Important information is provided here for aligning the research problem, purpose, questions, and the hypotheses. An excellent article by Burian, Rogerson, & Maffei (2010) discussed wholistically how the alignment could be approached for a dissertation student. Burian (et al., 2010) reported that “while the (research) sequence looks linear in the (typical research) model” (p. 46), an impressive degree of the researcher’s effort is “iterative or recursive…circling back, to refine and revise earlier steps” (p. 46). Furthermore, in some research designs, a few linear steps can be performed simultaneously such as data collection and analysis (Burian et al., 2010). The research design drives the “selection of the data collection tools, processes, and procedures used for data analysis” (p. 50), and therefore are accordingly aligned.
Due to my research problem and purpose targeting a mixed methods approach, alignment of the quantitative and qualitative approaches is critical toward achieving increased validity, and attaining a solid research effort. Burian (et al., 2010) remarked that the quantitative approach looks at “universal laws, and govern cause and effect…what they can see and observe…by manipulating variables” (p. 46). The qualitative approach offers researchers an opportunity to understand, explore, and discover. Both strategies must exemplify the products from both approaches by blending findings in order to answer the hypotheses.
Another alignment issue considers ethical behaviors during the research processes. Each research study’s steps must follow the highest standards of conduct: never harm, always respect, and apply fairness and justice (Burian et al., 2010). Ethical conduct considerations must always take precedence before research proceeds, and must be integrated clearly in each research phase, which consequently adds to the research blueprint.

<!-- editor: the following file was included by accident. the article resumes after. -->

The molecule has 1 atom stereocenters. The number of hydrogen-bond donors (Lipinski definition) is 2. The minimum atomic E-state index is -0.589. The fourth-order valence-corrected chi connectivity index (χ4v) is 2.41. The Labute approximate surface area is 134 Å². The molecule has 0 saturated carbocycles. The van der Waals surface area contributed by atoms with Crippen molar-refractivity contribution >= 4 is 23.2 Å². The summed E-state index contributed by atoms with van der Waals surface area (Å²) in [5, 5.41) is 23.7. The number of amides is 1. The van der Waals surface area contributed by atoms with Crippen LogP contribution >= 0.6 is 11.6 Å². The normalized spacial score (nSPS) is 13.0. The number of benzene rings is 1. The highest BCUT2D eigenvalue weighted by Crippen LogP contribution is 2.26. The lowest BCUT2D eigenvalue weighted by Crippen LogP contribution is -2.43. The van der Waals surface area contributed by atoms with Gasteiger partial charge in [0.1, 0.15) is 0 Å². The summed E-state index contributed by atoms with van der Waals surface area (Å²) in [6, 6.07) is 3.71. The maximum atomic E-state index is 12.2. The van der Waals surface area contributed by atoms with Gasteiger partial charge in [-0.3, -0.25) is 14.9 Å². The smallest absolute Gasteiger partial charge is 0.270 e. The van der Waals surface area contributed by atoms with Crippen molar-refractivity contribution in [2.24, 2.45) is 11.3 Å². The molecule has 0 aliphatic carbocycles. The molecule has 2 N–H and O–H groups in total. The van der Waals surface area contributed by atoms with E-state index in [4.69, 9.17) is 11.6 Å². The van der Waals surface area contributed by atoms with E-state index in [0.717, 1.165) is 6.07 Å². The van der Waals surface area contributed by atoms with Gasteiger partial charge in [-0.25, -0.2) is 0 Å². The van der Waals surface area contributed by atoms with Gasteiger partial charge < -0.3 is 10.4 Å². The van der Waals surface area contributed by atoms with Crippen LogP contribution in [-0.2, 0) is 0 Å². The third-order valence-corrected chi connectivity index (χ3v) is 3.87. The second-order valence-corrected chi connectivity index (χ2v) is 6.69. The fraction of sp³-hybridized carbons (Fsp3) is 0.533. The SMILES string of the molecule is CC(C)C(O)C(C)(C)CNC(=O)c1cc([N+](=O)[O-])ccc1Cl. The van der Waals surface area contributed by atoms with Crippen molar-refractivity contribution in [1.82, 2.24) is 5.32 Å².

Conducting research additionally includes alignment of the overall research strategy and plan. The subsequent research stages cannot align successfully without solid development of these two elements that provide the research structure. This structure addresses the researcher’s overall viewpoint of the what, when, where, how, and why that the research is performed (Burian et al., 2010).
Alignment is an important issue in a research project because one’s research questions are derived from the research purpose. Research questions further distill the purpose by more clearly focusing the research purpose, and the purpose provides “clues to the type of research design” (Burian et al., 2010, p. 50). The research questions, which are further narrowed as a project moves forward, are clearly related to the research design. Aligning the literature to be used to sustain the research purpose is critical because it must be specifically related to the project (Burian et al., 2010). Furthermore, by not discovering relevant literature can sooner or later cause issues with the hypotheses as well as interpretation errors during the study.
By aligning each section of a research project, the research processes can flow successfully. The research project’s structure enables researchers to be cognizant of “where they are, where they are going, and how to get there” (Burian et al, 2010, p. 50). Researcher’s must be willing to realign during the research process even if it requires starting again. (Note: Burian’s article also has a tremendously useful roadmap to conduct research at the end of it.)
Burian, P.E., Rogerson, L., Maffei, F.R. (2010, August). The research roadmap: A primer to the approach and process. Contemporary Issues In Education Research, 3(8), 43-57. Retrieved from ProQuest Education Journals.